Henry Mayor describes his encounters in Kenya with Michael Kimindu and Anna Booth

Henry Mayor has sent a final report about his visit to Kenya, where the Bondo Diocesan Retreat on Same-Gender Sexual Relations and the Bible was the primary focus of his visit.

The last part of his Kenya trip took on a different character.

On September 12th in Nairobi, with Michael Kimindu, he met Anna Booth on her arrival from Manchester. Anna is a transgendered woman. On her first ever day in Kenya she spoke about herself at the Gay and Lesbian Coalition of Kenya, to a group including 3 very smart young Kenyan women who had all been born male.

Anna, Michael and Henry travelled between Nairobi and the western part of Kenya, which includes Bondo. In three weeks they joined in four different acts of worship, visited ten different homes, and had encounters with people in twenty other places, including Johannes Angela and several other bishops. They also went to St. Paul’s University, Limuru, the premier theological college, where some of the staff are preparing a seminar on The Anglican Communion and Homosexuality.

For six nights they stayed in Bondo, travelling daily to different locations, including Nyajure, where more than a hundred orphans were playing and being taught and fed in the church grounds each Saturday by members of James Nyagudi’s church congregation.

Among Michael’s contacts, they met two Anglican clergymen who supported him, a score of gay men and several lesbians. Kenyan law still penalizes male-to-male sex, and although the police seldom prosecute them they still live in fear of violence and of ostracism, from neighbours and often from family members.

They heard of a woman who had just been killed for being a lesbian. And, on the day they returned to England, a gay Kenyan whom Henry had met in 2007, a devout Christian, was badly beaten up by friends he had trusted, simply because he was gay. He had to attend hospital and leave his accommodation. Other Sheep are now raising money to resettle him and his partner.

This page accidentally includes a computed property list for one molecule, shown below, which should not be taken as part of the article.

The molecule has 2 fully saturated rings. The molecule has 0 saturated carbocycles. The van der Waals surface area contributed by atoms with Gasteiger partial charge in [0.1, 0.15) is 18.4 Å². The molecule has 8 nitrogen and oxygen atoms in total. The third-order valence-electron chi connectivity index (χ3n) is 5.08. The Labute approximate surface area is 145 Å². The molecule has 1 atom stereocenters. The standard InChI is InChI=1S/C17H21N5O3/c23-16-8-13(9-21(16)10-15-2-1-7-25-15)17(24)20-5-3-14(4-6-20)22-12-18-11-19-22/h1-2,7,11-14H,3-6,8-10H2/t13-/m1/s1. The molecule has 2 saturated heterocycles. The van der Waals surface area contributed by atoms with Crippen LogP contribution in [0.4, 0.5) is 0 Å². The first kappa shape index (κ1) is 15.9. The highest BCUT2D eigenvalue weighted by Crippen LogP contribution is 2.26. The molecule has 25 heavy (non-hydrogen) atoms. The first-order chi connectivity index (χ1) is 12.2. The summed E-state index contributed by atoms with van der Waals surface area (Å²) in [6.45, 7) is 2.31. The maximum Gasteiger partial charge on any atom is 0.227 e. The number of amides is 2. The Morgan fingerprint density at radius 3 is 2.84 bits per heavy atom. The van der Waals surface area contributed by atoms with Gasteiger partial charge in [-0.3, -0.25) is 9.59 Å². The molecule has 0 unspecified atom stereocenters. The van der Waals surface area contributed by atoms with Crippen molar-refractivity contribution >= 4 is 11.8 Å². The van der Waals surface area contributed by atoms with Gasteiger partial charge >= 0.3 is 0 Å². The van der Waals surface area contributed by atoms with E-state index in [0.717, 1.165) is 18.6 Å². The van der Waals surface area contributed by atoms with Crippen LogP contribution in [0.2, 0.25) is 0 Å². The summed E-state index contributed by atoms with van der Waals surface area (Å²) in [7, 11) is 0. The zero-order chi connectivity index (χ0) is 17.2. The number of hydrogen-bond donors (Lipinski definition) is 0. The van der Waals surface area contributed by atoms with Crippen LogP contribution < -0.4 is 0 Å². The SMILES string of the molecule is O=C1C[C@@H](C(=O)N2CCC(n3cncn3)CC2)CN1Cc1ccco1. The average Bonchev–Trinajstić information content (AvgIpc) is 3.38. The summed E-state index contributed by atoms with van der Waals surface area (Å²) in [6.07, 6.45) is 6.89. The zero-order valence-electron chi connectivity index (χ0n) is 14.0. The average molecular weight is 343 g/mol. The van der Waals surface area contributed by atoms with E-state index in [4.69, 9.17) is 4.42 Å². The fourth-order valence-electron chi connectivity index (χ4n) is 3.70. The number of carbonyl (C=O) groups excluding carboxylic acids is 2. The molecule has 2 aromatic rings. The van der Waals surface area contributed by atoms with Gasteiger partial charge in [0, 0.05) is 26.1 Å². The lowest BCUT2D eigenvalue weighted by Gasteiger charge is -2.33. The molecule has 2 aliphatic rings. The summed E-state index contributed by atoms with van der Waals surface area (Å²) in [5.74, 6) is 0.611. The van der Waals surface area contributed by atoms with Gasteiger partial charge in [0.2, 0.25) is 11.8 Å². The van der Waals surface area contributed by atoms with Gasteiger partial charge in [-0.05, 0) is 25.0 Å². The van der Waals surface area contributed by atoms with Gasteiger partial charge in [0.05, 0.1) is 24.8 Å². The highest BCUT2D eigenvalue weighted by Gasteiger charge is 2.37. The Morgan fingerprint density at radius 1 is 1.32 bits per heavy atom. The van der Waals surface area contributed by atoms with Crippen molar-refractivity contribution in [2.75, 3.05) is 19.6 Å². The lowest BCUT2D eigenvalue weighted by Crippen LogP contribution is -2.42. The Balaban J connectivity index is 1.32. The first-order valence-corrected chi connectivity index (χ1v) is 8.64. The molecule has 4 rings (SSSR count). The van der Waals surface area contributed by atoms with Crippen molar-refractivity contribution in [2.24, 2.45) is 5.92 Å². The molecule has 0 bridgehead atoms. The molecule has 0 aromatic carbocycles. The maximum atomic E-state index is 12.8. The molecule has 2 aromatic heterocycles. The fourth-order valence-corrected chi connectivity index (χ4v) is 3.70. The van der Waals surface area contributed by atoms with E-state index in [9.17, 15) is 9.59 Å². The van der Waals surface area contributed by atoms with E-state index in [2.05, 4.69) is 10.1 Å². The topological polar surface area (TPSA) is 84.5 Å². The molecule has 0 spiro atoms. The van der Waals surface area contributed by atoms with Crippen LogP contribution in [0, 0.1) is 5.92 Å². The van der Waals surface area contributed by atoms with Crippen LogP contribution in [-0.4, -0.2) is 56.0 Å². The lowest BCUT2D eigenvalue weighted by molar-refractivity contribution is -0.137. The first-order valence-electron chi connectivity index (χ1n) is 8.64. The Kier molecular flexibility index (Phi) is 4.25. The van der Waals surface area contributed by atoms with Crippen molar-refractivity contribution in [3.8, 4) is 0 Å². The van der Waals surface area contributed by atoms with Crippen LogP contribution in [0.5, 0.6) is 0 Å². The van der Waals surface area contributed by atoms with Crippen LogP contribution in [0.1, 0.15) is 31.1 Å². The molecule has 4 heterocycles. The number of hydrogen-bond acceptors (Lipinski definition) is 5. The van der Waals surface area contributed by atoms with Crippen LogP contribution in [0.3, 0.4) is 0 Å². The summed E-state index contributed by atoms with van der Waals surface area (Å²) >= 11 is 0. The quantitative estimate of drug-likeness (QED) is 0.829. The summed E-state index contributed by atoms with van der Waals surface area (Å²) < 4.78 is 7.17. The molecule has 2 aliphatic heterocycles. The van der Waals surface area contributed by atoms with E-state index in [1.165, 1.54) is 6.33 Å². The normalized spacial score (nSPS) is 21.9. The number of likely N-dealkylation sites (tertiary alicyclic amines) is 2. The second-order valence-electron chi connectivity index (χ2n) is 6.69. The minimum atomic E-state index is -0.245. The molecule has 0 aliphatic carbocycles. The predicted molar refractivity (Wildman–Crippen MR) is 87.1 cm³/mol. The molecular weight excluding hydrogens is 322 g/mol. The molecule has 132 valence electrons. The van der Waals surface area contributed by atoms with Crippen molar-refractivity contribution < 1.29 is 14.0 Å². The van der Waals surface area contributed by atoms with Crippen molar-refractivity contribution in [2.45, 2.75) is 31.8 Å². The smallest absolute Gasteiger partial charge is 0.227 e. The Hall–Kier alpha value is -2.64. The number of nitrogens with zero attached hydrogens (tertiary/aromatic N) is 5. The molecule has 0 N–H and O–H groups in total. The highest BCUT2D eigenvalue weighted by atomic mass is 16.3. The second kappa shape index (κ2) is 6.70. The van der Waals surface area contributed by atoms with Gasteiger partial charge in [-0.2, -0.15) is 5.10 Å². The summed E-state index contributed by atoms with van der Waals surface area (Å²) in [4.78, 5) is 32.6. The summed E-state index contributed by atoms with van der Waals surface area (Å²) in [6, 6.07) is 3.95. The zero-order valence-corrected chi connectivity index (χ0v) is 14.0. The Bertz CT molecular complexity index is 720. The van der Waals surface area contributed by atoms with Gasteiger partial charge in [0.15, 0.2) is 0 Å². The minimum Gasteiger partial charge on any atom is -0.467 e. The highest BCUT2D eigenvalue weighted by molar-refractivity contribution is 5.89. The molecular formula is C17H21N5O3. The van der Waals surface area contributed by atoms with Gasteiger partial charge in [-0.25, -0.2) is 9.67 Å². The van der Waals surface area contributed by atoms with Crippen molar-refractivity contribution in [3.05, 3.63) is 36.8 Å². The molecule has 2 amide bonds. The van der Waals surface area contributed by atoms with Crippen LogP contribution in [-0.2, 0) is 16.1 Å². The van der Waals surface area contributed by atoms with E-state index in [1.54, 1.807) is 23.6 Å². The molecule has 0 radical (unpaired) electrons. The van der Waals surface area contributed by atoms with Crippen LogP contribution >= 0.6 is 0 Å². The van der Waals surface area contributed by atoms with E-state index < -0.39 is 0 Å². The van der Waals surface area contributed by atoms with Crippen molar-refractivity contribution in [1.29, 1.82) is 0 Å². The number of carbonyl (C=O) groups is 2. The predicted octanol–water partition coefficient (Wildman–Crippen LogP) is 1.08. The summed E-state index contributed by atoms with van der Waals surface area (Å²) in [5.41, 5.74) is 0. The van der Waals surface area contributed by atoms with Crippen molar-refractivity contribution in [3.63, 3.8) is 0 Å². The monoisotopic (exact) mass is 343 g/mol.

Other Christians beside the clergy of Bondo diocese are welcoming the open discussion of sexual orientation.  One is Janet Wasonga, a friend of the Mayor family since the 1960s, with whom they stayed for three nights. She is a community nurse and psychological counsellor, and runs a network of people living with HIV and AIDS. They worshipped with her at Nyamonye, one of the first Bondo parishes to take the discussion to their church council and congregation.

Another is Rev Catherine Njagi of All Saints Cathedral in Nairobi where they made two visits. She first met Henry in 2006 and since then has encouraged him to get discussion going on gay issues.

Another is Rev. Mary Ong’injo, the Theological Education by Extension Officer for the Diocese of Maseno South. She got her Bishop to bring his clergy together for a day, where Henry spoke on the same lines as he had done in Bondo. Anna also spoke about being transgender and Michael spoke about the work of Other Sheep. The timescale was far too short, and they got some negative reactions, but positive ones too.

On Sunday September 27th they attended the service at Maseno School where, as the preacher hadn’t turned up, Michael was asked to preach, and delivered a remarkable extempore sermon on growing up in Christ, talking about same-gender sexual encounters in schools.

While they were in Kenya, an African in a sexual minority was much in the news: the local media took up the story of Caster Semenya, the South African Olympic runner, who had been proved to be not female but intersex. Also President Barack Obama, much adored in Kenya because his father was Kenyan (a Luo, brought up only a few miles away from Bondo town) must have given many people pause for thought when he publicly assured LGBT people of his support.

So in several different ways discussion about, and with, lesbian, gay, bisexual and transgender and intersex people in Kenya has been going on. Henry have every hope that that will happen more widely. Though most Kenyan Christians are still a long way away from understanding LGBTI people in the terms we accept in Britain, their demand for more information is encouraging. There are now plenty of Kenyan Christians ready to continue opening up the topic.

Background notes

Michael Kimindu
Michael is a Kenyan Anglican priest who has been counselling LGBTI people for years, and now runs Other Sheep East Africa, a ministry to affirm LGBTI people, supported by the Metropolitan Community Church. He is the Changing Attitude contact person in Kenya.

Anna Booth
Anna is a transgender woman: born male, but always believing she was really female, she had surgery to complete her transition over 2 years ago. Brought up as a churchgoing Anglican, she became churchwarden of her local church; they, the vicar and the bishop were supportive when she started to live as a woman. Now she is actively involved in worship at the Metropolitan Community Church in Manchester. She is eager to meet LGBTI people, tell her own story and talk about transgender issues, to anyone willing to listen.

Join the discussion